After a two-month incubation period, the eggs hatch together, generally at night or early in the morning, and the babies head toward the lighter part of the sky, which would be the ocean’s horizon on a natural shore. The light emanating from Florida apartments and hotels often lures them toward civilization, where they can die of dehydration or fall prey to various predators.
Organizations such as The Audubon Society and Fort Lauderdale’s STOP (Sea Turtle Watch Protection) and STAR (Sea Turtle Aid and Rescue) work to care for stray baby birds out to sea.
If turtles have access to the water, they are easy prey for not only mangrove snappers, but also snooks, beach-roaming tarpons, cobias, tri-tails, and offshore mahi-mahi. Even as it grows, it can fall prey to many types of sharks.
Fish have been eating the young of sea turtles 40 million years ago, which may explain why females lay so many eggs. It also means that sea turtles have been very successful – until now. Human impact adds an overwhelming burden. Boat strikes cause heavy losses as well as litter. Adult turtles mistake balloons for jellyfish, and baby turtles swallow hundreds of microplastics, which have become ubiquitous in open ocean ecosystems, according to Crowder.
“In the Gulf Stream habitat, these turtles are just looking for food and finding everything they can, and they are very small creatures that live in the grass line. There is plastic in great numbers (there),” she said. “The plastic starts to smell like food because it’s in the ocean. Algae growth begins on it. And we know they think it’s food. We found literally every baby turtle that comes to our facility with guts full of plastic.”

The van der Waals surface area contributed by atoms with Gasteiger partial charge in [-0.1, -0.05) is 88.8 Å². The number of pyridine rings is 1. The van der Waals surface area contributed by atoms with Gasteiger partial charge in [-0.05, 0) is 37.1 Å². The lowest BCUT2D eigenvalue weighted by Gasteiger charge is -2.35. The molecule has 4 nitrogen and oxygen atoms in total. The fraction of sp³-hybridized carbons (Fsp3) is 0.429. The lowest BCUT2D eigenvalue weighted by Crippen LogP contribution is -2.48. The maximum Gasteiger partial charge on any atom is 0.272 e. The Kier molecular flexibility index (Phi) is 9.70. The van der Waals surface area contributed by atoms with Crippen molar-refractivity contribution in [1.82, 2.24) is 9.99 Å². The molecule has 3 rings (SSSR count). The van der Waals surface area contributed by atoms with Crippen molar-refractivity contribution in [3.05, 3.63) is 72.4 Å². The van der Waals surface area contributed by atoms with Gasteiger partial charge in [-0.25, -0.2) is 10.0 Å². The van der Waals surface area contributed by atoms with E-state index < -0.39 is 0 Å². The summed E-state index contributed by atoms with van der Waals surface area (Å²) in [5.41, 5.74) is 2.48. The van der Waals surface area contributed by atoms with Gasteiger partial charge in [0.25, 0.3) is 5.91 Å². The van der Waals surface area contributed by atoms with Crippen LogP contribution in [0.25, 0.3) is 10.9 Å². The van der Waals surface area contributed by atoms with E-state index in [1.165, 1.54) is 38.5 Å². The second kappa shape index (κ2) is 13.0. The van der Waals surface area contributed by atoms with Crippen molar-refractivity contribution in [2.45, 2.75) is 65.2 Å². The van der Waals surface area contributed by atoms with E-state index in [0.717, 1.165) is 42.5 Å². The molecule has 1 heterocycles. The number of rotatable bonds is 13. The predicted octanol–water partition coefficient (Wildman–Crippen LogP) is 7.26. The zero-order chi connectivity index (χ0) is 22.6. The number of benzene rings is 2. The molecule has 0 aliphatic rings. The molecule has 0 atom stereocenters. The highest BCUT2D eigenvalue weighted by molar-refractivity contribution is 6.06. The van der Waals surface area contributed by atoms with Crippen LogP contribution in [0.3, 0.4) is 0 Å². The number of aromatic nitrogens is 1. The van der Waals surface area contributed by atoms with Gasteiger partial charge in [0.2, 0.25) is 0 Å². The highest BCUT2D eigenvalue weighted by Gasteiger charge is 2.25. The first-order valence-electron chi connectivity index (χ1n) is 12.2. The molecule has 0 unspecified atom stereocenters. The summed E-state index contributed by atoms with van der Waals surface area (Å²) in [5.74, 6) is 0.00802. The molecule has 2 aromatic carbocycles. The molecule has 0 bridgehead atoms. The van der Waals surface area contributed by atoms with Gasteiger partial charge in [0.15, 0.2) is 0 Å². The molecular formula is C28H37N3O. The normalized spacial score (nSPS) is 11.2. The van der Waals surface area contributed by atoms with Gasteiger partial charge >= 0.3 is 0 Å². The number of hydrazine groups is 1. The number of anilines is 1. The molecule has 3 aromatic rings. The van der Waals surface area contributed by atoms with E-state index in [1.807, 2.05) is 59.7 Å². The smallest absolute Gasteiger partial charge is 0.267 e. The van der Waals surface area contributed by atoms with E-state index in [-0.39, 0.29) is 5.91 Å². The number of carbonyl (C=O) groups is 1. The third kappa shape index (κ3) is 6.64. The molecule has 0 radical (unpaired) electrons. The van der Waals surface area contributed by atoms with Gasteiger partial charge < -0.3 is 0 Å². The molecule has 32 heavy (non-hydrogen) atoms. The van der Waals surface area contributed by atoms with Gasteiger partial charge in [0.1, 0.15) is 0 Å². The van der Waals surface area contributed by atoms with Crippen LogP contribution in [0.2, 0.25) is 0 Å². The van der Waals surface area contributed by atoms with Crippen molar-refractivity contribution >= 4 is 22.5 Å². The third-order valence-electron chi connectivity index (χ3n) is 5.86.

If a turtle dies in a rehabilitation center, funding from the nonprofit Coastal Stewards helps it conduct autopsies and document the types of plastic the turtles eat. Recently, one week-old green sea turtle they examined had 344 pieces of plastic in its intestines.
In addition, this summer was particularly hot and dry, and some researchers suspect that this resulted in lower hatching rates.
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“This season, compared to last season, the eggs don’t even hatch. Embryos are dying during development because they are too hot to handle,” said Emily Turla, an assistant lab coordinator at Florida Atlantic University who studies turtle nesting.
She said that while there were some record nesting numbers this year, that’s not the whole picture. “There are certainly a lot of nests out there,” she said, “but they don’t develop.”
Turla and her supervisor, Dr. Janet Winken, are in the midst of studying how – as with alligators – nest temperatures determine the sex of the young.
Historically, the warm Florida sands produced more females than male turtles, but in recent years, including this summer, Wyneken and her team have seen hatching groups that are 100% female, a new trend in their 20-year study that could have Negative impact on future residents.
Research from the National Oceanic and Atmospheric Association shows that the average annual temperature in Broward County since 1980 has gradually increased from 74.2° to 76.7°, and EPA data shows the rate of temperature change since 1901 in coastal South Florida. It is 2.82 degrees. for each century. If these trends continue, Florida turtle nests may be endangered.
As for the mangrove snapper that caught up on Andrews’ boat, Andrews said, “It was a huge fillet, man.” “It’s been roasted with black spices, and my girls’ favorite way to do this is to put in some avocado, salsa, black beans and rice. It was delicious.”
This story was produced in partnership with the Florida Climate Reporting Network, a multi-newsroom initiative founded by the Miami Herald, the South Florida Sun Sentinel, The Palm Beach Post, Orlando Sentinel, WLRN Public Media, and the Tampa Bay Times.